I’m sitting in Panera, enjoying a very tasty orange cranberry muffin and a very bad latte. (Can’t have everything, yes?) It’s not a quiet little place, but they have free internet, and I’m stubbornly attempting to not pay the Doubletree and extra $10 per day for an internet connection. (They do have free, somewhat intermittent wireless in the lobby, so I’m using that as well.) I’m already paying them an extra $14.95 for parking each day, which just bugs me. I want all fees to be included in room fees, thank you very much.

But I ramble …

Panera has music playing. It’s so soft that you can occasionally hear nothing, and occasionally hear snippets, but when a double oboe concerto (or something like that … I’m guessing, as I don’t know the piece, but the first composer that comes to mind is Albinoni) came on I could hear the oboes for the most part, but nothing else.

I prefer silence. If they are going to play music I’d prefer to be able to hear it. This “not quite there” music is annoying. It tells me they don’t really care about it, and that it has no value. (But also tells me that they probably think “classical” music makes them “classy”.) My ears keep stretching … trying so hard to grab the pieces … and they are getting very weary. Now there’s a piano work on … I can hear the piano, but I can’t tell if it’s a concerto or a sonata, as the volume is so low. I’m guessing sonata; I think I’d hear the orchestra at some point!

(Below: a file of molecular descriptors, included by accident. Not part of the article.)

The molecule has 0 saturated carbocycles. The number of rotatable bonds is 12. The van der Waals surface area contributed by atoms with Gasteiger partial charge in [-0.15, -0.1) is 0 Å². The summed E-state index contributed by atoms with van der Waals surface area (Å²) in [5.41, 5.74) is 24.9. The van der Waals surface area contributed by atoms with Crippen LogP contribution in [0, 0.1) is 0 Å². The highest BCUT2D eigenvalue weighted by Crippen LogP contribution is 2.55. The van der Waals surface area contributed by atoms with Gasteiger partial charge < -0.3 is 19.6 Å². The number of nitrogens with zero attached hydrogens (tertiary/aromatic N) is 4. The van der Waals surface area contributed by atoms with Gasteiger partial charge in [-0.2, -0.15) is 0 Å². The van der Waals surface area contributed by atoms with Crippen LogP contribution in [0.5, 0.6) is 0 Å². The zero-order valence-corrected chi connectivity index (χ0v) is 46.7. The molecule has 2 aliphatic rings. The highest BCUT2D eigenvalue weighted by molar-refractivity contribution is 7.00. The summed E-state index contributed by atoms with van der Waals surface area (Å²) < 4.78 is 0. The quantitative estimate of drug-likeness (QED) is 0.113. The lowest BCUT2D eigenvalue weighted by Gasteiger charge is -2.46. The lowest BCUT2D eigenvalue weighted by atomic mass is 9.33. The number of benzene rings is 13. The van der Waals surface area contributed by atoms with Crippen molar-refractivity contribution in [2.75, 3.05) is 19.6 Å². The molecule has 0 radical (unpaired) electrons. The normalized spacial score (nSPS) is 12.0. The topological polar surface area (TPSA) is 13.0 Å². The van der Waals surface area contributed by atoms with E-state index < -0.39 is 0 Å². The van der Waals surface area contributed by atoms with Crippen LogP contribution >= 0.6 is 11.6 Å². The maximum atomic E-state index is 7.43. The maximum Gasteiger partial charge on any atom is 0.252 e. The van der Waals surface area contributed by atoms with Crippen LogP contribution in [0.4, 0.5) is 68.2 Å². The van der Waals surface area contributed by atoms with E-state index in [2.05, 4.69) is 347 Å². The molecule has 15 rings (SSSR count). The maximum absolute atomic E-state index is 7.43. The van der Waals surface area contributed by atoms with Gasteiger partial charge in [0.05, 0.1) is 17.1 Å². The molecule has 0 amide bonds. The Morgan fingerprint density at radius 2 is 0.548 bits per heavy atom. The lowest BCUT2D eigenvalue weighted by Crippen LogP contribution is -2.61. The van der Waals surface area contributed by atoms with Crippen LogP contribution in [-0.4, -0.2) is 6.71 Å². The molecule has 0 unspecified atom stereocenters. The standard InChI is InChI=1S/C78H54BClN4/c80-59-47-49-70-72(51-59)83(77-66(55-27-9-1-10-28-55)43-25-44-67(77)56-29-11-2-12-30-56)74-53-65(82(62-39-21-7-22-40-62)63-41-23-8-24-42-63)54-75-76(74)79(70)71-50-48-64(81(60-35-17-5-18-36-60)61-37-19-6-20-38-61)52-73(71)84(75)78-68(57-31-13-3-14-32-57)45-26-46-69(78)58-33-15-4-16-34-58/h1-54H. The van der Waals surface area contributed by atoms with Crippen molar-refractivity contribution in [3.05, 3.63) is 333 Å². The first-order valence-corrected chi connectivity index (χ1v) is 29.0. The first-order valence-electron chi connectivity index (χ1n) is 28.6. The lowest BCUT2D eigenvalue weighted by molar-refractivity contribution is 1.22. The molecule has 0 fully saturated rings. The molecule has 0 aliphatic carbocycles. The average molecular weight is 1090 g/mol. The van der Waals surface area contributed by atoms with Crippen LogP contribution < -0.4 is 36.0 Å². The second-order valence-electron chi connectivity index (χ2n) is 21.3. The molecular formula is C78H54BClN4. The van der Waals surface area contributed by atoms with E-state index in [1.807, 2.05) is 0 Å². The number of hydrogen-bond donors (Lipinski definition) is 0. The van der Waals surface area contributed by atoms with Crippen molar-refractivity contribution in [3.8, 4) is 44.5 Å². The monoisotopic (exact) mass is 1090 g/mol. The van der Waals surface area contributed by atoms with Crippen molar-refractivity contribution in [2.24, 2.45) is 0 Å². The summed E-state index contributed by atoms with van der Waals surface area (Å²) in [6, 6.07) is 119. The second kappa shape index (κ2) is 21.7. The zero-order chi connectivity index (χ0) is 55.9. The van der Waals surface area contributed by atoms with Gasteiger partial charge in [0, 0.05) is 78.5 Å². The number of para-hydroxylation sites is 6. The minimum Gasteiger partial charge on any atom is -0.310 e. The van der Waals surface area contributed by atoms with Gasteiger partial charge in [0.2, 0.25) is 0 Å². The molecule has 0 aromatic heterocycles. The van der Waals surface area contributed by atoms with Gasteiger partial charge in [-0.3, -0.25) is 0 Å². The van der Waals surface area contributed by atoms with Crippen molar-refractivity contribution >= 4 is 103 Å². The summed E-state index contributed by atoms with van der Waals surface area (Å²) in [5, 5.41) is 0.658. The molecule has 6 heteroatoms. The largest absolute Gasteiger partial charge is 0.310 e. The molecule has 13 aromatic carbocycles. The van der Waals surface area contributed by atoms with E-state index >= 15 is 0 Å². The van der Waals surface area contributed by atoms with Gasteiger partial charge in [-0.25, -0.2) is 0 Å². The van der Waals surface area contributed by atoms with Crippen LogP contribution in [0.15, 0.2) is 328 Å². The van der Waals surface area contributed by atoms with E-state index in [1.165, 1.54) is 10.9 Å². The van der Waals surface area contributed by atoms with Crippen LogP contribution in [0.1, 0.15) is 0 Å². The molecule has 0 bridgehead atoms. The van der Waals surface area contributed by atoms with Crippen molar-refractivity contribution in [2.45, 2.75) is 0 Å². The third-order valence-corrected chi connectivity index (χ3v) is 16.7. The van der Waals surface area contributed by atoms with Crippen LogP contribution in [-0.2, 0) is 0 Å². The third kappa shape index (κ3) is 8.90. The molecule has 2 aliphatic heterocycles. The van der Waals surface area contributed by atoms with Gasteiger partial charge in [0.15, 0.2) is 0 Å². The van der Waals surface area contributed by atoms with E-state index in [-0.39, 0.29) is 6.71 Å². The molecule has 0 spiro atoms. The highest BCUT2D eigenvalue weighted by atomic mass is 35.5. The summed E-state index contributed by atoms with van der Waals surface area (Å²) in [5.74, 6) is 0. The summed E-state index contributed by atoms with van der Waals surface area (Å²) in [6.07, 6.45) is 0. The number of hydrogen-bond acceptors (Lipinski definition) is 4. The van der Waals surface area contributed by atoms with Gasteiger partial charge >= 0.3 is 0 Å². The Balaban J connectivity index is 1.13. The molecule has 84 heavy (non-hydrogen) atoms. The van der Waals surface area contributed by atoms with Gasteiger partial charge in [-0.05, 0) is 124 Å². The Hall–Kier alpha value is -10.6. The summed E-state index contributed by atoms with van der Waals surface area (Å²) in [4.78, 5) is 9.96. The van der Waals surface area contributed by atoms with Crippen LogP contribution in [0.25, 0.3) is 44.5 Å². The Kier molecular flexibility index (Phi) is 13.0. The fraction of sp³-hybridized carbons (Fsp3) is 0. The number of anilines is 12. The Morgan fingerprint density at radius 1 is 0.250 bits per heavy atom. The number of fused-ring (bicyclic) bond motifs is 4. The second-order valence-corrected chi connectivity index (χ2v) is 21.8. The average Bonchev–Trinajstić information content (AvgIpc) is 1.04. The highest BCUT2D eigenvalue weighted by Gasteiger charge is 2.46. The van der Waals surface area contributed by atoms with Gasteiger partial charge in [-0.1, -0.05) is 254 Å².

Side Notes:
There are lots of blonde women in SoCal.
One of the big headlines on the news station today was something about women getting a “permanent” for their eyelashes so they stay curled. Really.
I have brown hair, and rarely wear makeup. I have a bit of fat with my skin and bones. I don’t look like I belong here. :-)

Debussy existed before the composer Claude Debussy. Debussy is an architecture which moves upside down in water, clouds which form and disperse, branches which slumber, rain on the leaves, plums which in falling kill themselves and bleed gold — everything that only murmured or stammered before a human voice came to give it expression. A thousand vague marvels in nature have at last found their interpreter.

-Jean Cocteau

(I forgot to post this last week, when I was playing Debussy. Oh well.)